"Its just common sense!" Yes, everything about this program is common sense. A very complete program organized around quality children's literature and covering phonics, reading, spelling, grammar, vocabulary, handwriting, and higher-order reasoning. Phonics instruction is systematic, introducing a few sounds at a time and providing opportunities to read a "real" (small story book) book which uses those sounds. The literature component (carefully selected children's favorites) reminds students that the reason for all the hard work in phonics is the joy of reading wonderful books. And woven through both of these elements is comprehensive instruction in all aspects of language arts. Relying heavily on Ruth Beechick's principles for teaching reading (including her letter dice activities), the program includes a wide variety of activities appealing to all learning styles.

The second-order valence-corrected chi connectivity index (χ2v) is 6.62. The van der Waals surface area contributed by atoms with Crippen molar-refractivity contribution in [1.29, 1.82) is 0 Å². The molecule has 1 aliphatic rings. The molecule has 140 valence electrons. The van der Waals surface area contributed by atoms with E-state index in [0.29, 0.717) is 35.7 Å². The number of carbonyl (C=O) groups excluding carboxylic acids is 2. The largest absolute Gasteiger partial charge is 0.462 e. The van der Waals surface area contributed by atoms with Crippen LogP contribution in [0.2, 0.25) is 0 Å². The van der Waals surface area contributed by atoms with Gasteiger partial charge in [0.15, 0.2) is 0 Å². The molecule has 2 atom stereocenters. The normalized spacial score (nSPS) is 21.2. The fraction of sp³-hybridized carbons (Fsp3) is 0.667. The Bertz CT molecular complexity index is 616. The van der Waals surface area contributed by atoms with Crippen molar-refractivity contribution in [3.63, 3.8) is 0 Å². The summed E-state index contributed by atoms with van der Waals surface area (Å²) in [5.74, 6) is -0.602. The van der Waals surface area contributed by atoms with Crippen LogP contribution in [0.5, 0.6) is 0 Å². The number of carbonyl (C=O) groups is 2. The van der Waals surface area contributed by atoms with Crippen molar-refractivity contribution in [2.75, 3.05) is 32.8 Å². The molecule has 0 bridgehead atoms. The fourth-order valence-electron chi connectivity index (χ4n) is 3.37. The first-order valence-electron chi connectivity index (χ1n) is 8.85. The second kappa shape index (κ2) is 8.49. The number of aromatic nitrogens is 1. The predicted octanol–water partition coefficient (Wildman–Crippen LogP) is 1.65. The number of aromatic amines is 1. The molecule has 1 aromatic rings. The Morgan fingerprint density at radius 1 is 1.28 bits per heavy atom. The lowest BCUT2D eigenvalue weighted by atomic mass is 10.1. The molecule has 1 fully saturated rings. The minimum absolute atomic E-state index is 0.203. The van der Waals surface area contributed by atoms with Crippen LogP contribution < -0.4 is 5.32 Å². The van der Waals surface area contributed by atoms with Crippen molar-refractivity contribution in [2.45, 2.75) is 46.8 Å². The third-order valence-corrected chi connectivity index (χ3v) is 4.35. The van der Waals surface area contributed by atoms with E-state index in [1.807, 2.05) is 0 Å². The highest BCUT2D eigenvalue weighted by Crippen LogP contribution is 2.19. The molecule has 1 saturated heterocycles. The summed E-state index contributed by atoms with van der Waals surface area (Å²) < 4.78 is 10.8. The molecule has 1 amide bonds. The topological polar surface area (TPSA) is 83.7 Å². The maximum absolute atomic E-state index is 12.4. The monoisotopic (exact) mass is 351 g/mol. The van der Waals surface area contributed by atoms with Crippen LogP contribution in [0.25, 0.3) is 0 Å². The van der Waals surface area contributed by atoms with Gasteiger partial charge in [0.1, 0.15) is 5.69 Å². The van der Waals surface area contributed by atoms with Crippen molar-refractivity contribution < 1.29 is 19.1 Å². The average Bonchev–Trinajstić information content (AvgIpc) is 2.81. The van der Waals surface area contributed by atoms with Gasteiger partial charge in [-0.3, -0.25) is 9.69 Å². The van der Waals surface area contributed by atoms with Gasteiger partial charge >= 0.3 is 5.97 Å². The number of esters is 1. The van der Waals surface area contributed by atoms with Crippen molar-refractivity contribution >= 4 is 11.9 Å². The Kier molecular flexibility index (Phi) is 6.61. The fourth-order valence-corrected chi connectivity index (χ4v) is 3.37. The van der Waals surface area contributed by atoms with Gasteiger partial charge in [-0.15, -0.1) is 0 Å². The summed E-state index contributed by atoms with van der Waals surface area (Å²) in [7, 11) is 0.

The current 3rd edition features updated covers and clearer day-by-day instruction; there are also updates throughout the series to reflect changes in how research is conducted. Also, there is clearer direction for making personalized spelling lists. Some lessons have been "switched-out" to give students exposure to more classic literature. Since the original series was written over several years by two different authors, this 3rd edition has been tweaked to make it more consistent. A few out-of-print books have been replaced as well.